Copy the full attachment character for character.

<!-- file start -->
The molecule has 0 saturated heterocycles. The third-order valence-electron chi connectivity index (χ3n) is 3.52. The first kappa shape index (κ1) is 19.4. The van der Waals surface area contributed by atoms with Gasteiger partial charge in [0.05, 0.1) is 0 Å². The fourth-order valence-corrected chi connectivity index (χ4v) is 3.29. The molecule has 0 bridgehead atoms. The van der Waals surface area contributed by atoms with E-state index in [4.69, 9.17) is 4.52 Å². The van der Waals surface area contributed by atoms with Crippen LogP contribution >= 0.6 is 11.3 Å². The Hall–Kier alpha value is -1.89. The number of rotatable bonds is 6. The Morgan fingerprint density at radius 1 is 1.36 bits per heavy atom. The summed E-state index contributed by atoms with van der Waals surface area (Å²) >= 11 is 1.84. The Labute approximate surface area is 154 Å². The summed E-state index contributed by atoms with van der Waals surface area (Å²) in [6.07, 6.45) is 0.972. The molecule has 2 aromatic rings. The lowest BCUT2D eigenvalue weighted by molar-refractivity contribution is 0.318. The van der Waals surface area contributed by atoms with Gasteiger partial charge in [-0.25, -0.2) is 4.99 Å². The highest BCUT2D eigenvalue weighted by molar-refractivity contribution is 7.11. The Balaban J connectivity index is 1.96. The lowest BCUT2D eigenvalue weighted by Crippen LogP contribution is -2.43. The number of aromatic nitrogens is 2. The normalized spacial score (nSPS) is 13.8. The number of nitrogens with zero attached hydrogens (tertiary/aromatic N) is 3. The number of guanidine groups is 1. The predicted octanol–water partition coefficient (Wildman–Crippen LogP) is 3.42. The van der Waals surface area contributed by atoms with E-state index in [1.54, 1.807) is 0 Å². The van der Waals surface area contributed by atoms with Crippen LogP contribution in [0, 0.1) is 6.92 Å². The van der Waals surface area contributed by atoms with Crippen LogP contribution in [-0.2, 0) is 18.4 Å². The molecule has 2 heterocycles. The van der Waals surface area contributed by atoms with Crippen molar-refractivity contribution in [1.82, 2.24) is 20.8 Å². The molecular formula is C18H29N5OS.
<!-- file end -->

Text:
The molecule has 0 saturated heterocycles. The third-order valence-electron chi connectivity index (χ3n) is 3.52. The first kappa shape index (κ1) is 19.4. The van der Waals surface area contributed by atoms with Gasteiger partial charge in [0.05, 0.1) is 0 Å². The fourth-order valence-corrected chi connectivity index (χ4v) is 3.29. The molecule has 0 bridgehead atoms. The van der Waals surface area contributed by atoms with E-state index in [4.69, 9.17) is 4.52 Å². The van der Waals surface area contributed by atoms with Crippen LogP contribution >= 0.6 is 11.3 Å². The Hall–Kier alpha value is -1.89. The number of rotatable bonds is 6. The Morgan fingerprint density at radius 1 is 1.36 bits per heavy atom. The summed E-state index contributed by atoms with van der Waals surface area (Å²) >= 11 is 1.84. The Labute approximate surface area is 154 Å². The summed E-state index contributed by atoms with van der Waals surface area (Å²) in [6.07, 6.45) is 0.972. The molecule has 2 aromatic rings. The lowest BCUT2D eigenvalue weighted by molar-refractivity contribution is 0.318. The van der Waals surface area contributed by atoms with Gasteiger partial charge in [-0.25, -0.2) is 4.99 Å². The highest BCUT2D eigenvalue weighted by molar-refractivity contribution is 7.11. The Balaban J connectivity index is 1.96. The lowest BCUT2D eigenvalue weighted by Crippen LogP contribution is -2.43. The number of aromatic nitrogens is 2. The normalized spacial score (nSPS) is 13.8. The number of nitrogens with zero attached hydrogens (tertiary/aromatic N) is 3. The number of guanidine groups is 1. The predicted octanol–water partition coefficient (Wildman–Crippen LogP) is 3.42. The van der Waals surface area contributed by atoms with E-state index in [1.54, 1.807) is 0 Å². The van der Waals surface area contributed by atoms with Crippen LogP contribution in [0, 0.1) is 6.92 Å². The van der Waals surface area contributed by atoms with Crippen LogP contribution in [-0.2, 0) is 18.4 Å². The molecule has 2 heterocycles. The van der Waals surface area contributed by atoms with Crippen molar-refractivity contribution in [1.82, 2.24) is 20.8 Å². The molecular formula is C18H29N5OS.